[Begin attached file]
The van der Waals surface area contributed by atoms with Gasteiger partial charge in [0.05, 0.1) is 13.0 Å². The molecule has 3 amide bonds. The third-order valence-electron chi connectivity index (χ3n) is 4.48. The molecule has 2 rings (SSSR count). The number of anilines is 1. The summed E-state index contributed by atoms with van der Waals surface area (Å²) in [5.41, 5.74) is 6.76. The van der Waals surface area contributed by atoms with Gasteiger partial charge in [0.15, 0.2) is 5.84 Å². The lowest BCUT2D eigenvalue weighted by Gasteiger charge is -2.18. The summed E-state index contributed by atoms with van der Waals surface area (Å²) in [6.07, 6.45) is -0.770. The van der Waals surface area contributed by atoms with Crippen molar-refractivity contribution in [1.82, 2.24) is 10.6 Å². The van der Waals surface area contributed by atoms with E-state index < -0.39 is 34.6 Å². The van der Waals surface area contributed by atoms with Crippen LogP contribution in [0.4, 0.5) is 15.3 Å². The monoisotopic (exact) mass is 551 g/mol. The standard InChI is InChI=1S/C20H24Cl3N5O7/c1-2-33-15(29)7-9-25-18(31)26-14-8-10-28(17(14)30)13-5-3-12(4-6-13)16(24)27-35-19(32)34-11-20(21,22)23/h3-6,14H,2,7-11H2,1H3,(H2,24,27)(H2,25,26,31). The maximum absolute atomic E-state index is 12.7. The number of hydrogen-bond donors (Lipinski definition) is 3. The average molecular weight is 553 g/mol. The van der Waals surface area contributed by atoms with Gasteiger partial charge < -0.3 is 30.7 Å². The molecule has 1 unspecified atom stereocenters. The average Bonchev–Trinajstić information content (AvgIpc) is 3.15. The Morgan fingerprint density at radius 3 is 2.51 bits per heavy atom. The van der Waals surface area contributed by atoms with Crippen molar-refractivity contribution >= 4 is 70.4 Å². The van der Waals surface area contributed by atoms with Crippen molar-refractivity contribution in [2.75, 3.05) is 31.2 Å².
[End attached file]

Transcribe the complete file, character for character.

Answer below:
The van der Waals surface area contributed by atoms with Gasteiger partial charge in [0.05, 0.1) is 13.0 Å². The molecule has 3 amide bonds. The third-order valence-electron chi connectivity index (χ3n) is 4.48. The molecule has 2 rings (SSSR count). The number of anilines is 1. The summed E-state index contributed by atoms with van der Waals surface area (Å²) in [5.41, 5.74) is 6.76. The van der Waals surface area contributed by atoms with Gasteiger partial charge in [0.15, 0.2) is 5.84 Å². The lowest BCUT2D eigenvalue weighted by Gasteiger charge is -2.18. The summed E-state index contributed by atoms with van der Waals surface area (Å²) in [6.07, 6.45) is -0.770. The van der Waals surface area contributed by atoms with Crippen molar-refractivity contribution in [1.82, 2.24) is 10.6 Å². The van der Waals surface area contributed by atoms with E-state index < -0.39 is 34.6 Å². The van der Waals surface area contributed by atoms with Crippen LogP contribution in [0.4, 0.5) is 15.3 Å². The monoisotopic (exact) mass is 551 g/mol. The standard InChI is InChI=1S/C20H24Cl3N5O7/c1-2-33-15(29)7-9-25-18(31)26-14-8-10-28(17(14)30)13-5-3-12(4-6-13)16(24)27-35-19(32)34-11-20(21,22)23/h3-6,14H,2,7-11H2,1H3,(H2,24,27)(H2,25,26,31). The maximum absolute atomic E-state index is 12.7. The number of hydrogen-bond donors (Lipinski definition) is 3. The average molecular weight is 553 g/mol. The van der Waals surface area contributed by atoms with Gasteiger partial charge < -0.3 is 30.7 Å². The molecule has 1 unspecified atom stereocenters. The average Bonchev–Trinajstić information content (AvgIpc) is 3.15. The Morgan fingerprint density at radius 3 is 2.51 bits per heavy atom. The van der Waals surface area contributed by atoms with Crippen molar-refractivity contribution >= 4 is 70.4 Å². The van der Waals surface area contributed by atoms with Crippen molar-refractivity contribution in [2.75, 3.05) is 31.2 Å².